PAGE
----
If you can hack the rules of mRNA, “essentially the entire kingdom of life is available for you to play with,” says Hoge, a physician by training who left a position as a health care analyst to become Moderna’s president in 2012.
If you don’t think that all these very rich biotech titans are not consumed with the idea of world domination, you would be very much mistaken. Nearly every, single people who has become a billionaire in biotech also has a massive ‘messiah complex’ in which they rule all people and make them bow to their authority. Moderna is one such company, and having received untold millions from the Bill and Melinda Gates Foundation, actively fantasize about using their new mRNA vaccine technology to ‘hack the kingdom of life’. But beware, there is ‘death in the pot’ for those who have ears to hear and eyes with which to see.
“And the rest of the men which were not killed by these plagues yet repented not of the works of their hands, that they should not worship devils, and idols of gold, and silver, and brass, and stone, and of wood: which neither can see, nor hear, nor walk: Neither repented they of their murders, nor of their sorceries, nor of their fornication, nor of their thefts.” Revelation 9:20,21 (KJB)
We find in Revelation 9, verses 2o and 21, the Greek word ‘pharmakeia’ which is translated in the passage as ‘sorcery’. Not coincidentally it is also the word from which we get the word ‘pharmacy’, as in a place where you can receive the COVID-19 mRNA vaccine jab. Now, if you’re able to take ‘2’, add another ‘2’ to it, and come up with the proper answer of ‘4’, you know exactly what I am telling you. Or, you can roll the dice, have them inject this sorcery into your body, and see what happens. It’s really that simple. But I would click here first before you do.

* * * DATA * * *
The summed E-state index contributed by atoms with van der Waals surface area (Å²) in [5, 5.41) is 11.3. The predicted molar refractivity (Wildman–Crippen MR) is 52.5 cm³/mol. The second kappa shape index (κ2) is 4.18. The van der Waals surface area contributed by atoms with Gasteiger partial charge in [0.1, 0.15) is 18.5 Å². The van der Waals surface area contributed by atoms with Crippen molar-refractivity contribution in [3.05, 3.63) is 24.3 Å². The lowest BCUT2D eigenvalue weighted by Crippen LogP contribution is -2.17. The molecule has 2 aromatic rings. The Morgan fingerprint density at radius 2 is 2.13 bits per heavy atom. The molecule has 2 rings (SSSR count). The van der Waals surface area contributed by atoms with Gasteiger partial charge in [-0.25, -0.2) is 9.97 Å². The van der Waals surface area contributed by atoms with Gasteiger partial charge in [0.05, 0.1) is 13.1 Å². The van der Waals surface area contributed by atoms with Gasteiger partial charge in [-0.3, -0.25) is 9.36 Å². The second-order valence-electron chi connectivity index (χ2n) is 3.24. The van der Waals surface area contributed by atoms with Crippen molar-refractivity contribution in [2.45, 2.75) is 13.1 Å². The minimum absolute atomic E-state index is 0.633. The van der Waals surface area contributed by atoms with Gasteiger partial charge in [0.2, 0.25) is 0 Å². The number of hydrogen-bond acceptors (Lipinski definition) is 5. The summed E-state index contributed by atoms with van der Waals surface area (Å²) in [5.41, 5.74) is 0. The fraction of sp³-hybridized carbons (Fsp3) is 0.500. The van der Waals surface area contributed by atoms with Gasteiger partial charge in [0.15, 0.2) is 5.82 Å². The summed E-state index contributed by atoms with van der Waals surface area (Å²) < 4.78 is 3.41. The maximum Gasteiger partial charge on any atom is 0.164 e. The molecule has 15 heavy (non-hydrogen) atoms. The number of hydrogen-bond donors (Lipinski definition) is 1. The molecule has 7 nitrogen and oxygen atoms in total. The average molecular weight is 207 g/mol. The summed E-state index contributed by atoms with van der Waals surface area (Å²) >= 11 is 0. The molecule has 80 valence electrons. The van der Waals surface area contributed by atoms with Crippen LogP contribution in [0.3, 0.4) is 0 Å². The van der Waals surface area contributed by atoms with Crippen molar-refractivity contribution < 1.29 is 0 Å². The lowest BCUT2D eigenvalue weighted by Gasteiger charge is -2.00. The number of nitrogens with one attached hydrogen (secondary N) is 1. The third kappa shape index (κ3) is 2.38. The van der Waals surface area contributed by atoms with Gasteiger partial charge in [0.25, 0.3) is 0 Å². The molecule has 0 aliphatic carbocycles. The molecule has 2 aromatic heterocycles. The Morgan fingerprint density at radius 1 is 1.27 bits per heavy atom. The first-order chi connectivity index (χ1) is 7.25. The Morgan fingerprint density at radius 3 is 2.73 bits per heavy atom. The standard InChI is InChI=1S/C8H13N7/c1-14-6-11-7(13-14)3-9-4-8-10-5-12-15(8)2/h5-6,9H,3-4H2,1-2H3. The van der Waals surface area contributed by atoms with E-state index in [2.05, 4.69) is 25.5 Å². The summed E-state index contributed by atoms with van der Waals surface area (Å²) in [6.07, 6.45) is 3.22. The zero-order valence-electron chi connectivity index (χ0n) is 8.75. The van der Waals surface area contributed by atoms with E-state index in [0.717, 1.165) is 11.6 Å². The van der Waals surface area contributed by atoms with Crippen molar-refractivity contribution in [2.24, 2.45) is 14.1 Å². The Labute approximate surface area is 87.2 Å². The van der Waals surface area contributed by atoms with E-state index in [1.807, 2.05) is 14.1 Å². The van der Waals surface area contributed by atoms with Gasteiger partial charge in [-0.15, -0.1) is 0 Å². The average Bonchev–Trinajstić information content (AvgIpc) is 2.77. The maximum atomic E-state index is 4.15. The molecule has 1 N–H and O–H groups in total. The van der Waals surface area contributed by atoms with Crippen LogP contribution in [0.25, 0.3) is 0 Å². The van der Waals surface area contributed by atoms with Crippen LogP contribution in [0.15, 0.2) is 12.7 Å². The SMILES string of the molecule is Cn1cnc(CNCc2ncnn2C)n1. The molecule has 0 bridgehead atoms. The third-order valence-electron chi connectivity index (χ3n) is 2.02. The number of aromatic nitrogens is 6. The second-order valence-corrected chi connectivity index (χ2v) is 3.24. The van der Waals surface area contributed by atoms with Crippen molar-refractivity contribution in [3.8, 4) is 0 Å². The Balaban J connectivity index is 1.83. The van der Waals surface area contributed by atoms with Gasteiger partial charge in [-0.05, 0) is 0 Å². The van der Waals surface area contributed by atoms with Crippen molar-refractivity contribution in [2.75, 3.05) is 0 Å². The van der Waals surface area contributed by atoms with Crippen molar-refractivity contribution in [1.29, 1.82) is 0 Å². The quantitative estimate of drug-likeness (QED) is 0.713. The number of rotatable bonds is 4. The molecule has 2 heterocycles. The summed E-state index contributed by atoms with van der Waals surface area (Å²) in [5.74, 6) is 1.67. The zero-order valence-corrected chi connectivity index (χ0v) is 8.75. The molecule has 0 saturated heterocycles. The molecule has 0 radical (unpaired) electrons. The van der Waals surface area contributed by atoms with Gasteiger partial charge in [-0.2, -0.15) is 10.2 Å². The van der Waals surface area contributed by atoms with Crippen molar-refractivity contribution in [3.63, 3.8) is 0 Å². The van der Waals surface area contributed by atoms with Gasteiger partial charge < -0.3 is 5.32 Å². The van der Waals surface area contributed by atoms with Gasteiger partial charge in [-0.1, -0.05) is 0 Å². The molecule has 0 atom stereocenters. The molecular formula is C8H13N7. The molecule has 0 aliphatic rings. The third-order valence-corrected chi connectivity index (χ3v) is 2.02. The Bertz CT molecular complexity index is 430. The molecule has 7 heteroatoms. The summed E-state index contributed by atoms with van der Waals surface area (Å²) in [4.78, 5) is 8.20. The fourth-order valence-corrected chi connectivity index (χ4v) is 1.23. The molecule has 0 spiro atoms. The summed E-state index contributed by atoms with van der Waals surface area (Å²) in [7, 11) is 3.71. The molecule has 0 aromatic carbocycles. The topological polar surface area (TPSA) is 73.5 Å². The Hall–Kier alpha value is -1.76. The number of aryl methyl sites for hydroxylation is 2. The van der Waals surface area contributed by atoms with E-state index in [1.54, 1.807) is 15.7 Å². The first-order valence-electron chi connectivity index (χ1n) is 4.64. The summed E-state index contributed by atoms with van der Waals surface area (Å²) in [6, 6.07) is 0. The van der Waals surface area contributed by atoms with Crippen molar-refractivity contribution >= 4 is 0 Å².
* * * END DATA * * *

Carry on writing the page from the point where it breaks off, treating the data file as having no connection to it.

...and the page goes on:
This mysterious $2 billion biotech is revealing the secrets behind its new drugs and vaccines
FROM SCIENCE: Moderna was founded on the idea that messenger RNA (mRNA), the molecule that relays genetic instructions from DNA to the cell’s protein-making machinery, could be re-engineered into a versatile set of drugs and vaccines. These strands of instructions could teach our cells to make whatever was needed to treat or prevent disease—virus-slaying antibodies, waste-gobbling enzymes, heart-mending growth factors. The willingness of pharmaceutical giants and investors to bet on that premise to the tune of nearly $2 billion has unleashed waves of both hype and skepticism.
Moderna has shared little detail in published papers about the technology it’s developing, though there are clues in its abundant patent filings. Until recently, even the targets of drugs already in clinical trials weren’t publicized. But as more trials get underway, Moderna is gingerly opening up. The company agreed to Science‘s request for access to some of its researchers and labs over the past few months. And last month, at the annual J.P. Morgan Healthcare Conference in San Francisco, California, CEO Stéphane Bancel unveiled Moderna’s first round of drug candidates, which include vaccines for Zika and flu, and a therapy for heart failure.